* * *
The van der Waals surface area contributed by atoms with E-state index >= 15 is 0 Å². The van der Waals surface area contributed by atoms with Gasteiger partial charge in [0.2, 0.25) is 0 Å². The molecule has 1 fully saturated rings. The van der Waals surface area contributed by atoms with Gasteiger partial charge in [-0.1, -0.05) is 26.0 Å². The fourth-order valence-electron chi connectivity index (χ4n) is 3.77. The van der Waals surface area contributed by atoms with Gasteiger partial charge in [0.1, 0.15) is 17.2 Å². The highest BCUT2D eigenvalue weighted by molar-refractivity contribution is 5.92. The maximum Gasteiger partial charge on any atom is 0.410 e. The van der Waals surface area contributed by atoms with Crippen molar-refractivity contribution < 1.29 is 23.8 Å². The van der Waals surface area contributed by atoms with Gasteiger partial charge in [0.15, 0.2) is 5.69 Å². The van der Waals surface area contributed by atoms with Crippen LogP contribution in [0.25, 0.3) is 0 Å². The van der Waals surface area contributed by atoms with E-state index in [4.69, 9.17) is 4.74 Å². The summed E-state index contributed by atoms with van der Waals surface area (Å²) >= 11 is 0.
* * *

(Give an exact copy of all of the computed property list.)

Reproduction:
The van der Waals surface area contributed by atoms with E-state index >= 15 is 0 Å². The van der Waals surface area contributed by atoms with Gasteiger partial charge in [0.2, 0.25) is 0 Å². The molecule has 1 fully saturated rings. The van der Waals surface area contributed by atoms with Gasteiger partial charge in [-0.1, -0.05) is 26.0 Å². The fourth-order valence-electron chi connectivity index (χ4n) is 3.77. The van der Waals surface area contributed by atoms with Gasteiger partial charge in [0.1, 0.15) is 17.2 Å². The highest BCUT2D eigenvalue weighted by molar-refractivity contribution is 5.92. The maximum Gasteiger partial charge on any atom is 0.410 e. The van der Waals surface area contributed by atoms with Crippen molar-refractivity contribution < 1.29 is 23.8 Å². The van der Waals surface area contributed by atoms with Gasteiger partial charge in [0.15, 0.2) is 5.69 Å². The van der Waals surface area contributed by atoms with Crippen LogP contribution in [0.25, 0.3) is 0 Å². The van der Waals surface area contributed by atoms with E-state index in [4.69, 9.17) is 4.74 Å². The summed E-state index contributed by atoms with van der Waals surface area (Å²) >= 11 is 0.